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I have two differing methods for initializing my objective-c class. One is the default, and one takes a configuration parameter. Now, I'm pretty green when it comes to objective-c, but I've implemented these methods and I'm wondering if there's a better (more correct/in good style) way to handle initialization than the way I have done it. Meaning, did I write these initialization functions in accordance with standards and good style? It just doesn't feel right to check for the existence of selfPtr and then return based on that.

Below are my class header and implementation files. Also, if you spot anything else that is wrong or evil, please let me know. I am a C++/Javascript developer who is learning objective-c as hobby and would appreciate any tips that you could offer.

#import <Cocoa/Cocoa.h>

// class for raising events and parsing returned directives

@interface awesome : NSObject {
 // silence is golden. Actually properties are golden. Hence this emptiness.
}

// properties
@property (retain) SBJsonParser* parser;
@property (retain) NSString* eventDomain;
@property (retain) NSString* appid

// constructors
-(id) init;
-(id) initWithAppId:(id) input;

// destructor
-(void) dealloc;


@end

#import "awesome.h"
#import "JSON.h"


@implementation awesome



- (id) init {
 if (self = [super init]) {
  // if init is called directly, just pass nil to AppId contructor variant
  id selfPtr = [self initWithAppId:nil];
 }

 if (selfPtr) {
  return selfPtr;
 } else {
  return self;
 }
}

- (id) initWithAppId:(id) input {
 if (self = [super init]) {
  if (input = nil) {
   input = [[NSString alloc] initWithString:@"a369x123"];
  }
  [self setAppid:input];
  [self setEventDomain:[[NSString alloc] initWithString:@"desktop"]];
 }
 return self;
}

// property synthesis
@synthesize parser;
@synthesize appid;
@synthesize eventDomain;

// destructor
- (void) dealloc {
 self.parser = nil;
 self.appid = nil;
 self.eventDomain = nil;
 [super dealloc];
}

@end

Thanks!

share|improve this question
1  
One particular problem that I see is that if init is used, then [super init] is called twice. –  dreamlax Dec 27 '10 at 23:39
2  
You're also leaking the eventDomain property, because you create an object with +1 ownership count, and give it to a method that increases the ownership count to +2, your dealloc method only brings it back down to +1. It should be 0 relative to your awesome object. –  dreamlax Dec 27 '10 at 23:43
    
Also, the Cocoa/Cocoa.h include is for Mac OS X, not for iOS. –  jer Dec 27 '10 at 23:44
    
Also, Cocoa traditionally uses capital camel case (or upper camel case) for class names, such as Awesome or MoreAwesome, or TheMostAwesome etc. –  dreamlax Dec 27 '10 at 23:44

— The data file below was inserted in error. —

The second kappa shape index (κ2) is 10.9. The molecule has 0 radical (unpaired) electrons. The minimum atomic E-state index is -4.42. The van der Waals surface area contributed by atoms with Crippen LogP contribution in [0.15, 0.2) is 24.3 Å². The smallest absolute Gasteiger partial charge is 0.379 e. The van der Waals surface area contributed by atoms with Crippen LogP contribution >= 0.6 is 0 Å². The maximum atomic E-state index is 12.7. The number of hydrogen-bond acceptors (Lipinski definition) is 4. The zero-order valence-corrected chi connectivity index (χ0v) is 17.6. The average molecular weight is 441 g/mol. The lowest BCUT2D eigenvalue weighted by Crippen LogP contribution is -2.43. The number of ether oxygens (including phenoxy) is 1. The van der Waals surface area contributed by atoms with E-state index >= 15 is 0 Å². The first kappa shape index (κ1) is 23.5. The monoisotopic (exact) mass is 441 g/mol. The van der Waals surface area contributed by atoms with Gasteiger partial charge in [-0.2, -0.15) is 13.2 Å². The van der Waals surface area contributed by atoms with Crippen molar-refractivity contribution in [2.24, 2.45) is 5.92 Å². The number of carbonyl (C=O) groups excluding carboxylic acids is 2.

Wait, who added the ios tag? There was nothing in this question to suggest this was ios, in fact as @jer points out, the included header indicates that this is Mac OS X, not iOS. –  dreamlax Dec 27 '10 at 23:48

4 Answers 4

up vote 10 down vote accepted

When one initializer simply performs the more complex initializer with some default parameters, call it as such:

-(id)init {
  return [self initWithAppID:nil];
}

-(id)initWithAppID:(id)input {
  if (self = [super init]) {
    /* perform your post-initialization logic here */
  }
  return self;
}

Usually you try to make one of the initializers the "designated initializer", meaning it's the one that always gets invoked. In this case that's -initWithAppID:.

share|improve this answer

To be honest, I see this as a moot point. Your second initialization method makes no sense when receiving a nil argument (plus you have a logic problem in your conditional checking if input is nil). What I would do in this case, is provide one initialization method, and two factory class methods which act in the usual way: Return autoreleased instances, and in one of them, provide your default value.

For instance, declare a class method:

+ (awesome*)awesome;
+ (awesome*)awesomeWithAppId:(id)foo;

and in your implementation for +awesome for instance, write it like this:

+ (awesome*)awesome
{
    return [[[awesome alloc] initWithAppId:@"a369x123"] autorelease];
}

And likewise, in your awesomeWithAppId: something like this:

+ (awesome*)awesomeWithAppId:(id)foo
{
    return [[[awesome alloc] initWithAppId:foo] autorelease];
}

Then again, this may just be me.

share|improve this answer

The default will be whichever one you choose to call,

[awesome alloc] init];
[awesome alloc] initWithAppId:ID];
share|improve this answer

Your init method should call the preferred initializer, initWithAppId:, instead of the super implementation. Then the initWithAppId calls the super implementation, as it does. Also, in initWithAppId:, you have if(input = nil), which will always set input to nil and evaluate to YES. Here are the proper implementations.

- (id)init {
    return [self initWithAppId:nil];
}
- (id)initWithAppId:(id)input {
    if((self = [super init])) {
        if(input == nil) input = @"a369x123";
        self.appid = input;
        self.eventDomain = @"desktop";
    }
    return self;
}
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